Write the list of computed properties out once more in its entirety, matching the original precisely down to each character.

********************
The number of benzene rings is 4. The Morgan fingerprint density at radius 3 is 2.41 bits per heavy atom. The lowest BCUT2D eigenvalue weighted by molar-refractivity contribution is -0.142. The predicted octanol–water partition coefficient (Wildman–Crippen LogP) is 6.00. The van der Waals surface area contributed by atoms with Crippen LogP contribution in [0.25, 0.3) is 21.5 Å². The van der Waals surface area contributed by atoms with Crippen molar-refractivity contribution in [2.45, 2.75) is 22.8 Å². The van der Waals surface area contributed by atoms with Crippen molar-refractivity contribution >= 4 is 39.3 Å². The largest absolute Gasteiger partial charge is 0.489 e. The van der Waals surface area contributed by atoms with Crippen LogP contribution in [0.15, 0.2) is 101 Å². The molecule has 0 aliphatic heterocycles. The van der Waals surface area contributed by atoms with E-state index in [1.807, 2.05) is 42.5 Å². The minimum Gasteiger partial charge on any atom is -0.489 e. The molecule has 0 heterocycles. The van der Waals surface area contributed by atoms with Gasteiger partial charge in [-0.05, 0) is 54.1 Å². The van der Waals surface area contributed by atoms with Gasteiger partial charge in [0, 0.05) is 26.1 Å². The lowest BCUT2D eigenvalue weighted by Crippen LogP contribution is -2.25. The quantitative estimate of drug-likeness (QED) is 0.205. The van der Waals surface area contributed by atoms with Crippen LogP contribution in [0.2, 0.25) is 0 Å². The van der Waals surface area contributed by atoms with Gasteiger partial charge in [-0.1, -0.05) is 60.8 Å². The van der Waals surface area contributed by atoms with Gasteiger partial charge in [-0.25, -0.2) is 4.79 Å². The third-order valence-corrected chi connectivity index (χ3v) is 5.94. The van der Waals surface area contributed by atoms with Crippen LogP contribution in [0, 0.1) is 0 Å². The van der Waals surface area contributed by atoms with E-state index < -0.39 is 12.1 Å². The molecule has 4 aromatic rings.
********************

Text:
The number of benzene rings is 4. The Morgan fingerprint density at radius 3 is 2.41 bits per heavy atom. The lowest BCUT2D eigenvalue weighted by molar-refractivity contribution is -0.142. The predicted octanol–water partition coefficient (Wildman–Crippen LogP) is 6.00. The van der Waals surface area contributed by atoms with Crippen LogP contribution in [0.25, 0.3) is 21.5 Å². The van der Waals surface area contributed by atoms with Crippen molar-refractivity contribution in [2.45, 2.75) is 22.8 Å². The van der Waals surface area contributed by atoms with Crippen molar-refractivity contribution >= 4 is 39.3 Å². The largest absolute Gasteiger partial charge is 0.489 e. The van der Waals surface area contributed by atoms with Crippen LogP contribution in [0.15, 0.2) is 101 Å². The molecule has 0 aliphatic heterocycles. The van der Waals surface area contributed by atoms with E-state index in [1.807, 2.05) is 42.5 Å². The minimum Gasteiger partial charge on any atom is -0.489 e. The molecule has 0 heterocycles. The van der Waals surface area contributed by atoms with Gasteiger partial charge in [-0.05, 0) is 54.1 Å². The van der Waals surface area contributed by atoms with Gasteiger partial charge in [0, 0.05) is 26.1 Å². The lowest BCUT2D eigenvalue weighted by Crippen LogP contribution is -2.25. The quantitative estimate of drug-likeness (QED) is 0.205. The van der Waals surface area contributed by atoms with Crippen LogP contribution in [0.2, 0.25) is 0 Å². The van der Waals surface area contributed by atoms with Gasteiger partial charge in [-0.1, -0.05) is 60.8 Å². The van der Waals surface area contributed by atoms with Gasteiger partial charge in [-0.25, -0.2) is 4.79 Å². The third-order valence-corrected chi connectivity index (χ3v) is 5.94. The van der Waals surface area contributed by atoms with Crippen LogP contribution in [0, 0.1) is 0 Å². The van der Waals surface area contributed by atoms with E-state index < -0.39 is 12.1 Å². The molecule has 4 aromatic rings.